Route parameters must follow some rules or requirements, which can be defined in the field routes.{name}.requirements.{parameter}. Basically, these requirements are regular expressions based on the crate regex.

"[^/]+" All characters are allowed except slash (/). This is the default requirement for every parameter.
".+" All characters are allowed. Notice this parameter should be located at the end of the uri, otherwise it will override the following ones.
"^[0-9]+" Only numbers are allowed.
"^[0-9a-zA-Z]+" Only alphanumeric characters are allowed.
"^[a-zA-Z]+" Only alphabetic characters are allowed.
"^\\d{4}-\\d{2}-\\d{2}" Date with the format yyyy-mm-dd.

Route matching strategy

Kalgan delegates this task to crate kalgan_router, which is executed through the method Router.get_route().

The first step the Router takes is to check the HTTP method. If this is not included in the list (field methods) the router jumps to the next route. If this field is not present any method is valid.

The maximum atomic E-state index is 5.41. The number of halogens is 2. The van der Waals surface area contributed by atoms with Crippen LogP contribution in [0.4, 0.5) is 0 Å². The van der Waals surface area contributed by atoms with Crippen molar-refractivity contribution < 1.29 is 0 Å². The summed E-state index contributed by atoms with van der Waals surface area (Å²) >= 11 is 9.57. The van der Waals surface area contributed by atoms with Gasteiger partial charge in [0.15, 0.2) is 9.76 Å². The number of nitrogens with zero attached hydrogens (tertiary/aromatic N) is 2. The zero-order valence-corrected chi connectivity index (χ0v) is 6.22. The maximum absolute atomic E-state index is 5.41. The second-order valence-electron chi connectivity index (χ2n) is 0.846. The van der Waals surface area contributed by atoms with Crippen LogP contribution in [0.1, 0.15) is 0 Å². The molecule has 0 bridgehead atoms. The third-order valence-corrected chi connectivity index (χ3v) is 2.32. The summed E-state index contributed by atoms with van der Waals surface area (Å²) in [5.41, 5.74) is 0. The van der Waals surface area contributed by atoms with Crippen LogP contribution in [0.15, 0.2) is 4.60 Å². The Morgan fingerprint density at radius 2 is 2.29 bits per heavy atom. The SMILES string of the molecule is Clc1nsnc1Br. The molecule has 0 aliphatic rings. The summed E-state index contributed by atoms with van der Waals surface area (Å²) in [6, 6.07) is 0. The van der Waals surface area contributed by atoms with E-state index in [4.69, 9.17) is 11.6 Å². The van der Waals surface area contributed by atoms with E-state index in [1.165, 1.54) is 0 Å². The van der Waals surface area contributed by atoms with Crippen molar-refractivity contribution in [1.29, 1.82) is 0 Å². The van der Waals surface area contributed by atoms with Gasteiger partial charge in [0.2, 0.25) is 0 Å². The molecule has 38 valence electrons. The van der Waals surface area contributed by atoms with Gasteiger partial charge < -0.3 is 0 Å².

We must be aware that the router system starts to parse the routes from to the top of the file to the bottom. When it finds a match, it stops searching for new ones.

For example, given the uri /blog/article/collection the first of the routes below will be match:

    - blog_article_read:
        path: /blog/article/{title}
        controller: blog/article_controller::read
    - blog_article_index:
        path: /blog/article/collection
        controller: blog/article_controller::index

Which at first it would be unexpected. Remember to locate the routes in the appropiate order.

When working with multiple routing files this issue might become a serious headache. It might not be so easy to find the collision as we don't know which file is going to be parsed first. In such cases we must be careful and follow an appropriate strategy in file splitting. For example, be sure that every route in the same file starts with the same slug.

For example:

    - blog_article_index:
        path: /blog/article/collection
        controller: blog/article_controller::index
    - blog_article_read:
        path: /blog/article/{title}
        controller: blog/article_controller::read
    - user_index:
        path: /user/collection